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Q&A with Carissa Wonkka on Managing Rangeland with Fire

Fires have been a hot topic this summer, especially in the West. PERC graduate fellow Carissa Wonkka’s current work focuses on the potential benefits of using controlled burns on private rangelands to prevent the encroachment of woody brush that threaten native grasslands. Before pursuing a Ph.D. from Texas A&M, Carissa worked on a fire crew, obtained a Master’s of Science in Rangeland Ecology, and a law degree focusing on environmental law. Her fire, law, and ecology backgrounds give her a unique perspective on the necessity of burns as well as their potential liability.

Q: For those of us who don’t know the history of fire suppression and the importance of controlled burns, could you outline the role of burns in ecosystems?

A: Fire plays a vital role in many North American ecosystems. The fire regime of an area controls the structure and community composition of natural systems, influences ground-water infiltration and runoff rates, structures resources available to wildlife species, and plays a role in nutrient cycling. It also controls plant pathogens that can kill forests and crops, increases productivity in agricultural systems, and determines landscape pattern, which creates a diverse array of species habitats. 

A focus on fire suppression in the United States lasting almost a century has altered the fire regimes in many ecosystems. The goal of eliminating all wildfires from the landscape has proven impossible and has resulted in many unforeseen negative consequences. In many cases, fire suppression leads to a forest structure and composition that is more prone to invasion by non-native species, insect and pathogen outbreaks, and more intense and destructive wildfires.  

Prescribed fire is a cost-effective tool for range and forest restoration and management. It allows managers to impose a fire regime tailored to their management objectives. It can be used to reduce fuel loads to prevent catastrophic wildfires, restore productivity to rangeland by managing encroaching shrubs, and reduce forest densities—effectively lowering risk of pathogen transmission. 

Q: In your experience working with prescribed burns, why do you believe they are one of the more effective ways of maintaining rangeland ecosystems?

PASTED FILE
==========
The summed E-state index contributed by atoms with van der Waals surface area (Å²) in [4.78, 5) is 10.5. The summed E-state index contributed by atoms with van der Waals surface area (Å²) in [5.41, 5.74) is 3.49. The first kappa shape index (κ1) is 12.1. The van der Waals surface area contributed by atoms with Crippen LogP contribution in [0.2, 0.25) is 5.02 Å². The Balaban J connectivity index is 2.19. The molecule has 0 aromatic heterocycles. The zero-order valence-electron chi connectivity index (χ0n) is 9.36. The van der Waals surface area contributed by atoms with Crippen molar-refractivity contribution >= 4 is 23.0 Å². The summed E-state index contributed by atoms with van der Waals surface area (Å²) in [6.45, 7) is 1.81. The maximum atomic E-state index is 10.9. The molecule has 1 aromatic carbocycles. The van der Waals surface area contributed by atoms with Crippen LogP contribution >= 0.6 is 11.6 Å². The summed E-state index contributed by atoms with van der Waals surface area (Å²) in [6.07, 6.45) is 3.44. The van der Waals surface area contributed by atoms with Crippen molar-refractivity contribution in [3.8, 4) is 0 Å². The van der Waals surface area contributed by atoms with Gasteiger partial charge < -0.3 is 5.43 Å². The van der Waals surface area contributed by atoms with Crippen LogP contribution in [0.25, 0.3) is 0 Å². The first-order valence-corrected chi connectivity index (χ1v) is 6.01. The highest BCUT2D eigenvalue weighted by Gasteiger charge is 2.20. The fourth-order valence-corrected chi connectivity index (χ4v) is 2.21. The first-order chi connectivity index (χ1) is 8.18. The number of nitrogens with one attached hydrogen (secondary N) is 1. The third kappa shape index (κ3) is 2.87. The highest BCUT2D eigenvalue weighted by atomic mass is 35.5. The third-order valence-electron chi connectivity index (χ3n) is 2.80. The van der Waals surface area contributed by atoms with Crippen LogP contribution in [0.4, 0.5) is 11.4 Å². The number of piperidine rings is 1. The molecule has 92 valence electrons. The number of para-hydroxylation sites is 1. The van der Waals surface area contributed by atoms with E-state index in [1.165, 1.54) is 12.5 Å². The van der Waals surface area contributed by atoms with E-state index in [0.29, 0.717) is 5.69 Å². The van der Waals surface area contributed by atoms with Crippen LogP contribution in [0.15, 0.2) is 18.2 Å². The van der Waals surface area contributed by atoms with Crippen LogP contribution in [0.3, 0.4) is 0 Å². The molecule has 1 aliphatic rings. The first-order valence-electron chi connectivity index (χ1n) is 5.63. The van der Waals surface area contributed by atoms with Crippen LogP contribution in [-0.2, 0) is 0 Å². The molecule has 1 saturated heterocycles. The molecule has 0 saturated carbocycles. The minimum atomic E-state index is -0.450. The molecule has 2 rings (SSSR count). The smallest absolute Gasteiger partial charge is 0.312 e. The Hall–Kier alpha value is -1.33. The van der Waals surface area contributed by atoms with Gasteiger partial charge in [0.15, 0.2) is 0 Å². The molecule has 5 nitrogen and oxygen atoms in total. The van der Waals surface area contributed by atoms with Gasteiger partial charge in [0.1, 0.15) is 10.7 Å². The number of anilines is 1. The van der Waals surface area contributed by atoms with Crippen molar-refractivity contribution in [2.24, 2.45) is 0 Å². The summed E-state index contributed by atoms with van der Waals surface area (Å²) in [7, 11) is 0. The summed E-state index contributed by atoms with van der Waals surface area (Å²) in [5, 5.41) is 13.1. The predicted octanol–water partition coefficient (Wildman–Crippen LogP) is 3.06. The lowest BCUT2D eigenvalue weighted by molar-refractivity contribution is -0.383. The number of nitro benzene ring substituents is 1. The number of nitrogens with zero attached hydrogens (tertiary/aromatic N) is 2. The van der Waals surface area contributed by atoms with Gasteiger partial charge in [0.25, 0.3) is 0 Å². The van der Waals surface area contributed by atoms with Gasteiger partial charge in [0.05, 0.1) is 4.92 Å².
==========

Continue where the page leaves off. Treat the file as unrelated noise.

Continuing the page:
A: There is always risk, but with the proper infrastructure for support and training of prescribed burners, potential for damage and injury can be substantially reduced.  This is important because changes in climate and land management, including fire suppression, are leading to encroachment of rangelands by woody plants throughout North America. Encroachment reduces livestock production, threatening the sustainability of this nearly $80 billion industry. Other management options for dealing with encroachment are not always available to land managers. Herbicide and mechanical brush removal is cost prohibitive, especially given the necessity of repeat application. They also do not provide the additional benefits that fire can, such as cycling nutrients and promoting heterogeneous landscapes that foster diversity.

Q: There are clear incentives for ranchers to regenerate grasslands for the health of their land and cattle. What is holding them back?

A: There are many reasons why landowners choose not to use prescribed fire to manage woody plant encroachment despite its advantage. Many ranchers lack equipment and expertise to carry out burns over large areas. Others are not aware of the benefits it provides or are uncertain that it will allow them to achieve their management objectives.  While burn associations and landowner outreach can reduce these limitations, there are still complex social constraints that limit prescribed burning. Most states have regulations that ban the use of prescribed fire when fire danger is high. This can limit the time available to burners to conduct fires. Brush reduction often requires managers to burn under conditions that produce high-intensity fires. Burn prohibitions during these periods limit the effectiveness of prescribed fire for brush reduction. In addition to regulatory restrictions, prescribed burners are subject to legal liability for damage or injury caused by escaped prescribed fires. In many areas, landowners cite fear of escape and attendant liability concerns as the major impediment to prescribed burning. 

Q: Do you believe that more ranchers would prescribe burns on their land if the liability risk aspect was not so high?

A: The effects of statutory reform on landowner behavior are not known. While the language of the prescribed burning acts state that they were enacted to encourage the use of prescribed fire, it is uncertain that the reforms are achieving their intended purpose. Hopefully my research will provide insight into this. I aim to determine the effectiveness of gross negligence rules and regulatory reforms for promoting prescribed burning by comparing private land prescribed fire use in states with different liability standards and regulations. 

A more complete understanding of the consequences of burning laws is an important step in overcoming legislative constraints on the effective management of forests and rangelands with prescribed fire.

For more information on PERC’s Graduate Fellowship, click here.

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